Commander bars were an elected position, and it is likely that the Captain bar was too.

Junior Birdmen of America pin with Eagle rank

Junior Birdmen of America pin with Captain bar

Junior Birdmen of America pin with Commander bar

Pledge of the Junior Birdmen

The Pledge of the Junior Birdmen 

With our eyes on the skies and our hands on our hearts, we solemnly pledge ourselves to be faithful to friends, firm against foes, useful and helpful in our lives, honorable in all our acts and ever loyal to the land that nurtures us, our United States.

With all the courage we possess and all the skills we shall acquire we pledge ourselves to defend our country and protect our liberties.

With high appreciation of our obligation to those who came before us and those who shall come after us we pledge ourselves to maintain the freedom and fraternity, the enlightenment and tolerances, the equal rights and equal justices which laws make our nation great and our people happy.

We value the friendship ad fellowship of all good citizens, and pledge ourselves to deserve their confidence and approval.

This pledge is freely made and will be faithfully kept.



Junior Birdmen of America sweater emblem is 8" long on washable blue felt. Sold for 25 cents.


Gold "Group A" membership Card issued from the Chicago Herald-Examiner Wing

This image, with two pins and gridlines, clearly shows there are two sizes to the pin.

Silver "Group B" membership card from the New York American Wing

All who joined were organized under "wings" of their local Hearst-owned newspaper


The "William Randolph Hearst" trophy was awarded to the winner of the National Junior Birdmen "All American" indoor model plane contest winner yearly.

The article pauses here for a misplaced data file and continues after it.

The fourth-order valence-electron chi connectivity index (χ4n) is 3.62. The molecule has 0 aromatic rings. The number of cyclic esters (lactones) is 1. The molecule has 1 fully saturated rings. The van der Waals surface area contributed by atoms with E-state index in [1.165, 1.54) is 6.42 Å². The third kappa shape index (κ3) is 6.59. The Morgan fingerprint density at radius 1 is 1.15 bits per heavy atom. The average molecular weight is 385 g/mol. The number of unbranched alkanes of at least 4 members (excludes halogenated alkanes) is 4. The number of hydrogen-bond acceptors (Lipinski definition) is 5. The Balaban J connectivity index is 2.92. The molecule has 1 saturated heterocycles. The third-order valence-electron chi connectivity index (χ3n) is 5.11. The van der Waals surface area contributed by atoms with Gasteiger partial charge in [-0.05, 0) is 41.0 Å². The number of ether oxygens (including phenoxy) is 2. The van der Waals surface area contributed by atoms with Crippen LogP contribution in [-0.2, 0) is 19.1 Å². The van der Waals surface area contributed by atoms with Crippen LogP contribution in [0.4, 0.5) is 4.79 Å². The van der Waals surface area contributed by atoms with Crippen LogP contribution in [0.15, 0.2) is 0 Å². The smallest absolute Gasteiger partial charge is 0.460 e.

This undated Junior Birdmen Air Course booklet was a reprint of all the lessons printed in the Sunday edition.

First editions of the handbooks were launched

 on December 1, 1934. This notice is from 1935

The Junior Birdman Institute seal of approvals  were awarded only to those model building kits that they approved of. Each seal of approval carried a number. This one is #16.

Officially in August, 1937 the Hearst Newspaper empire no longer ran the Junior Birdmen of America program. With offices in the R.C.A. building in Rockefeller Center, New York prominent aviation and officials such as Capt. E.V. Rickenbacker, the Junior Birdmen of America took flight. Membership was 25 cents. The program no longer had the daily and weekly publication in the Hearst newspapers. Instead, a monthly magazine was produced.

There were 578,321 members in 1937

Scholarship offered by United Air Lines

pamphlet of Model Plane Products, tested and approved by the Junior Birdmen Institute - from the second era of the JBA

Interest in aviation clubs declined around 1938, and at least once source notes that the Junior Birdmen group was defunct in 1939 - although the term Junior Birdmen lives on as a nickname for all novice pilots and as a rousing campfire song known to many young summer campers.